Clock A NAND gate 11 and Clock B NAND gate 14 are controlled by an ENABLE input from control logic module 40. When the ENABLE input is active, during a Start mode transition from Halt to Run, Clock A NAND 11 and Clock B NAND gate 14 are enabled for output in accordance with the input OSCIN and their respective high/low-threshold transition points. Sysclock NAND gate is controlled by a HALT/RUN input from the control logic module (i.e., the HALT/RUN command from the microcomputer). When the microcomputer generates a HALT command, Sysclock NAND gate 17 is disabled, and its output system clock SYSCLOCK turned off, thereby conserving power during the Halt mode. When the microcomputer provides a RUN command to initiate a Start transition to a Run mode, Sysclock NAND gate 17 is enabled to output the system clock SYSCLOCK in accordance with the input oscillator clock OSCIN.

The detailed specification for fabricating the logic elements in input sampler module 10, and in particular the NAND gates 11, 14 and 17, is a matter of routine design choice, subject to implementing the selected high/low-threshold transition points for Clock A NAND gate 11 and Clock B NAND gate 14. Clock A NAND gate 11 is fabricated from P-channel elements with wider channel widths than the N-channel elements. Clock B NAND gate 14 is fabricated from P-channel elements with narrower channel widths than the N-channel elements. Sysclock NAND gate 17 is fabricated with P-channel elements and N-channel elements of approximately the same channel widths, taking into account any differences in strengths between P- and N-channel transitors. The P- and N-channel devices that make up Sysclock NAND gate 17 are preferably fabricated with channel widths larger than those for the Clock A/Clock B NAND gates to provide a squarer, more clearly digitized system clock output.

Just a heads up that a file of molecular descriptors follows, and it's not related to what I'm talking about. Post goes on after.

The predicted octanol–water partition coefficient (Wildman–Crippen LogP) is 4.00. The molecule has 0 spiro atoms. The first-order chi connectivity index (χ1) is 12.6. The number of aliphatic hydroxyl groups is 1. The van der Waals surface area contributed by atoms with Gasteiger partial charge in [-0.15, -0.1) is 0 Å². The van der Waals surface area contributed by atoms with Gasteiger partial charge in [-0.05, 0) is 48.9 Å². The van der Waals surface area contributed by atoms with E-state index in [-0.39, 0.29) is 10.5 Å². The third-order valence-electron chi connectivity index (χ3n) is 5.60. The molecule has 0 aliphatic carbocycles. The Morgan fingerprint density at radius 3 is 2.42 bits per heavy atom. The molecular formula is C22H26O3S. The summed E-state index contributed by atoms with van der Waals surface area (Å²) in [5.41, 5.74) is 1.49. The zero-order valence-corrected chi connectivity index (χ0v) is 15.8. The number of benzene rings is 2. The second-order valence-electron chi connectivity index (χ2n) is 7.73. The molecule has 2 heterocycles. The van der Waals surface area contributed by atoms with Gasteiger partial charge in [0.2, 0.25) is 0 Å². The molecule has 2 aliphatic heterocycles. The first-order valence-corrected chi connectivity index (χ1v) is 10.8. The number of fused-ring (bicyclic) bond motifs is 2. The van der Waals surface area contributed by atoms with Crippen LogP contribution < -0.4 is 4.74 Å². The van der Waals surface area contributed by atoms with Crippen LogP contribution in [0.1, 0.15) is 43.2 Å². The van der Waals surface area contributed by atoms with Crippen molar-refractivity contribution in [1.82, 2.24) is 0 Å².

3. Pulse Generator Module. The high/low threshold signals CLOCK A and CLOCK B generated by input sampler module 10 during Start mode operation are input to pulse generator module 20.

As shown in FIG. 1, pulse generator module 20 includes a triggered pulse logic circuit 21 and a series-inverter delay line 23. Triggered pulse logic 21 provides a transition /PULSE output through an inverter 22 that provides the output of the pulse generator module, and is fed back through the series-inverter delay line 23 to provide a /CLEAR input to the triggered pulse logic.

Triggered pulse logic 21 comprises three pairs of NAND gates interconnected to form a modified edge-triggered D flip-flop. NAND gate pair 25A and 25B are cross-coupled output-to-input, with NAND gate 25B also receiving the /CLEAR input and the high-threshold CLOCK A signal from input sampler module 10. NAND gates 26A and 26B are cross-coupled output-to-input, with NAND gate 26A also receiving the /CLEAR input, and with NAND gate 26B also receiving the low-threshold CLOCK B signal from input sampler module 10. In addition, one input to NAND gate 25A is tied to an input to NAND gate 26B, while the output of NAND gate 25B is coupled to an input to NAND gate 26B.

NAND gates 27A and 27B are cross-coupled output-to-input, with NAND gate 27A also receiving the output from NAND 25B, and NAND gate 27B also receiving both /CLEAR and the output from NAND gate 26B. NAND gate 27A provides the PULSE output of the triggered pulse logic 21 that is inverted by inverter 22 to provide the transition /PULSE output of pulse generator module 20.